CLAY COUNTY – As the school board mulls over how best to begin the 2020-21 school year during the COVID-19, parents are split on what it should look like when students return in August.
Despite the state’s ongoing reopening after shutting down due to the coronavirus, Gov. Ron DeSantis hasn’t yet officially announced a school return plan. The Clay County School District is already having discussions about what education should look by creating a committee to examine options.
School board members recently mentioned several different solutions for the upcoming school year. They’ve pondered masks being mandatory or optional. They’ve discussed additional sanitizing supplies. They’ve even discussed a hybrid model that sees students learning some days at school and others at home.
Clay County parent Angie Stephenson believes the hybrid model to be the right solution.
“Depending on the percentage of students that want to come back versus continuing online, I would feel comfortable with 50% [of students] for two days, Wednesday dedicated to sanitizing and then the other 50% for two days,” Stephenson said. “Three days of online lessons to be completed related to lessons on the two days of physical instruction.”
Many, including Edward Gomez, believe that the upcoming school year should return as it normally would any other year. He said there’s no need for a mask and that instead, focus should be put on keeping students and equipment clean. Students should have their temperatures screened daily, Gomez said.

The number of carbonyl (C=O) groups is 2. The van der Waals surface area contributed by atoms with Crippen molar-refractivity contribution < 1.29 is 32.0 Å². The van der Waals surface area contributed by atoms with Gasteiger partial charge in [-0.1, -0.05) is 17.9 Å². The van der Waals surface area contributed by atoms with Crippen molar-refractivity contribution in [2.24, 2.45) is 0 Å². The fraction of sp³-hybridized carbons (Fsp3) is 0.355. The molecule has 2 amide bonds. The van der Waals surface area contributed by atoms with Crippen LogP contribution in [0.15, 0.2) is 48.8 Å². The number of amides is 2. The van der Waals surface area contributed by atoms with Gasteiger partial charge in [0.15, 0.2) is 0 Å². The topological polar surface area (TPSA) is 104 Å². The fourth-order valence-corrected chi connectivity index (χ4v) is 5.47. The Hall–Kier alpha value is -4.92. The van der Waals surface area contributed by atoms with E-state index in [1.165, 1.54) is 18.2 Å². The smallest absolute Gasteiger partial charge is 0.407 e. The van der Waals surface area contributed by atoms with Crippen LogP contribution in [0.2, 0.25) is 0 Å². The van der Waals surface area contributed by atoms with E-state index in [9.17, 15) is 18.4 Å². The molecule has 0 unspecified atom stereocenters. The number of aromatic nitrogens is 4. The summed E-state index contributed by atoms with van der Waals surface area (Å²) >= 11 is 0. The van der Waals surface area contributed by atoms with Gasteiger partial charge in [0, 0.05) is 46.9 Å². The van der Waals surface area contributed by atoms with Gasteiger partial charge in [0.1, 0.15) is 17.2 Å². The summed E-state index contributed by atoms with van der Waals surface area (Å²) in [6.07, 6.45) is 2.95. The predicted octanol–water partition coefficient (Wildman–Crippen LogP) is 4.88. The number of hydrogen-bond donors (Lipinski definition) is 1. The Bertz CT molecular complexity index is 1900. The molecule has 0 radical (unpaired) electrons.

Nancy Thomson agreed and said students should return as they normally would but should continue their education virtually if their health is compromised. Eric Newcom said his child hated distance learning during the final months of the recent school year, and he believes students should return to school for at least three days a week.
“The herd will catch this,” Newcom said. “Why prolong the spread?”
Stephenson disagreed with Newcom’s question, citing not everyone can fight off the virus as effectively as others. She said her mother died “due to this exact situation.”
Stephenson continued and said until a vaccine is made, health-compromised students and faculty should do whatever they feel is right to remain safe from the virus. Rebecca-Jane Grimm brought attention to the question of “special needs” students.
“As a parent of a special need child – actually two – they have individualized education programs in Clay County,” Grimm said. “I think that is what is forgotten here. Those children with special needs – their needs, their feelings, their immune systems – are [not being discussed]. They are people just like you and I and they deserve rights just as much as we deserve ours in this life so let’s talk about [thinking] it’s not safe enough to go to school just yet.”
Grimm also said the option should be up to the parents so that they can determine if their children are healthy enough to return to school if the possibility of being exposed to the virus is likely higher.
The 2020-21 school year is less than two months away so official announcements regarding a return to schools from the governor’s office and the Clay County School District aren’t too far away.